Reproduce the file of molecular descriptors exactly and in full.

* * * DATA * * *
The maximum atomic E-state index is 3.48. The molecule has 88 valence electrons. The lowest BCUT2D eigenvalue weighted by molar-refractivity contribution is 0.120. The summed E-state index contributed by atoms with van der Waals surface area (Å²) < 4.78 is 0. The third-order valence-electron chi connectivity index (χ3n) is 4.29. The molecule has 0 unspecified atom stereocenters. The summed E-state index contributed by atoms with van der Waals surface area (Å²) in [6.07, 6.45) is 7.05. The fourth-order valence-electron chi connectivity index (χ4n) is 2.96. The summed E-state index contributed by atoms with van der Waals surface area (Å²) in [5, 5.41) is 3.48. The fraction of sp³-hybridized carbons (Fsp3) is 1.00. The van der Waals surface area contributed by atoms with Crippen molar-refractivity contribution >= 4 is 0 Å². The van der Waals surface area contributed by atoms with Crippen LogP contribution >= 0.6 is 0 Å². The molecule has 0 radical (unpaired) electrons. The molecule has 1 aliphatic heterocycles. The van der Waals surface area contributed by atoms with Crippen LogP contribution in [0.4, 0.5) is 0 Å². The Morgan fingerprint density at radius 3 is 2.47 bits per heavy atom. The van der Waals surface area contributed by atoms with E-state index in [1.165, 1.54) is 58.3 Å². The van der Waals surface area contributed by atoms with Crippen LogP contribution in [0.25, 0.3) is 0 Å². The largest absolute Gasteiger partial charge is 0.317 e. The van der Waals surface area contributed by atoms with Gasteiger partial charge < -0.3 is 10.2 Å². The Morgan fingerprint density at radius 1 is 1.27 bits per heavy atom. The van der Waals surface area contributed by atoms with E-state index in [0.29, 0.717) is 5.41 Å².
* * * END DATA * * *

The maximum atomic E-state index is 3.48. The molecule has 88 valence electrons. The lowest BCUT2D eigenvalue weighted by molar-refractivity contribution is 0.120. The summed E-state index contributed by atoms with van der Waals surface area (Å²) < 4.78 is 0. The third-order valence-electron chi connectivity index (χ3n) is 4.29. The molecule has 0 unspecified atom stereocenters. The summed E-state index contributed by atoms with van der Waals surface area (Å²) in [6.07, 6.45) is 7.05. The fourth-order valence-electron chi connectivity index (χ4n) is 2.96. The summed E-state index contributed by atoms with van der Waals surface area (Å²) in [5, 5.41) is 3.48. The fraction of sp³-hybridized carbons (Fsp3) is 1.00. The van der Waals surface area contributed by atoms with Crippen molar-refractivity contribution >= 4 is 0 Å². The van der Waals surface area contributed by atoms with Crippen LogP contribution >= 0.6 is 0 Å². The molecule has 0 radical (unpaired) electrons. The molecule has 1 aliphatic heterocycles. The van der Waals surface area contributed by atoms with Crippen LogP contribution in [0.4, 0.5) is 0 Å². The Morgan fingerprint density at radius 3 is 2.47 bits per heavy atom. The van der Waals surface area contributed by atoms with E-state index in [1.165, 1.54) is 58.3 Å². The van der Waals surface area contributed by atoms with Crippen LogP contribution in [0.25, 0.3) is 0 Å². The largest absolute Gasteiger partial charge is 0.317 e. The van der Waals surface area contributed by atoms with Gasteiger partial charge < -0.3 is 10.2 Å². The Morgan fingerprint density at radius 1 is 1.27 bits per heavy atom. The van der Waals surface area contributed by atoms with E-state index in [0.29, 0.717) is 5.41 Å².